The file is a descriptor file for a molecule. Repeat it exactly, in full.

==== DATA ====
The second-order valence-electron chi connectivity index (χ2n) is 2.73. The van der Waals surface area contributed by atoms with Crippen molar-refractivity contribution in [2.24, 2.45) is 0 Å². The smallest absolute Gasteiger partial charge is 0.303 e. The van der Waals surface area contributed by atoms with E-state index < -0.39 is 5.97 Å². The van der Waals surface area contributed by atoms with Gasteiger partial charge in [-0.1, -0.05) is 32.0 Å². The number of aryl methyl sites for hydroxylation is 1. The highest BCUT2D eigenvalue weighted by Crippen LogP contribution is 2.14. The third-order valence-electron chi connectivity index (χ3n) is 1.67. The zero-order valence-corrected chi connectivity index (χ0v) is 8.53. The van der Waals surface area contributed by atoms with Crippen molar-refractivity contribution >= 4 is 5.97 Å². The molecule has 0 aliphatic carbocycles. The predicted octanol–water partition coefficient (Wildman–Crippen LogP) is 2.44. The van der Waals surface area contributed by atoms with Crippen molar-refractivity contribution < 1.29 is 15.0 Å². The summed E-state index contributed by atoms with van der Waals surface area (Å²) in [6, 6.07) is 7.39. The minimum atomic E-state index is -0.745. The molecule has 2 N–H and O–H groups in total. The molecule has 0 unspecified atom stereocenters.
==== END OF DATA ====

The second-order valence-electron chi connectivity index (χ2n) is 2.73. The van der Waals surface area contributed by atoms with Crippen molar-refractivity contribution in [2.24, 2.45) is 0 Å². The smallest absolute Gasteiger partial charge is 0.303 e. The van der Waals surface area contributed by atoms with E-state index < -0.39 is 5.97 Å². The van der Waals surface area contributed by atoms with Gasteiger partial charge in [-0.1, -0.05) is 32.0 Å². The number of aryl methyl sites for hydroxylation is 1. The highest BCUT2D eigenvalue weighted by Crippen LogP contribution is 2.14. The third-order valence-electron chi connectivity index (χ3n) is 1.67. The zero-order valence-corrected chi connectivity index (χ0v) is 8.53. The van der Waals surface area contributed by atoms with Crippen molar-refractivity contribution >= 4 is 5.97 Å². The molecule has 0 aliphatic carbocycles. The predicted octanol–water partition coefficient (Wildman–Crippen LogP) is 2.44. The van der Waals surface area contributed by atoms with Crippen molar-refractivity contribution < 1.29 is 15.0 Å². The summed E-state index contributed by atoms with van der Waals surface area (Å²) in [6, 6.07) is 7.39. The minimum atomic E-state index is -0.745. The molecule has 2 N–H and O–H groups in total. The molecule has 0 unspecified atom stereocenters.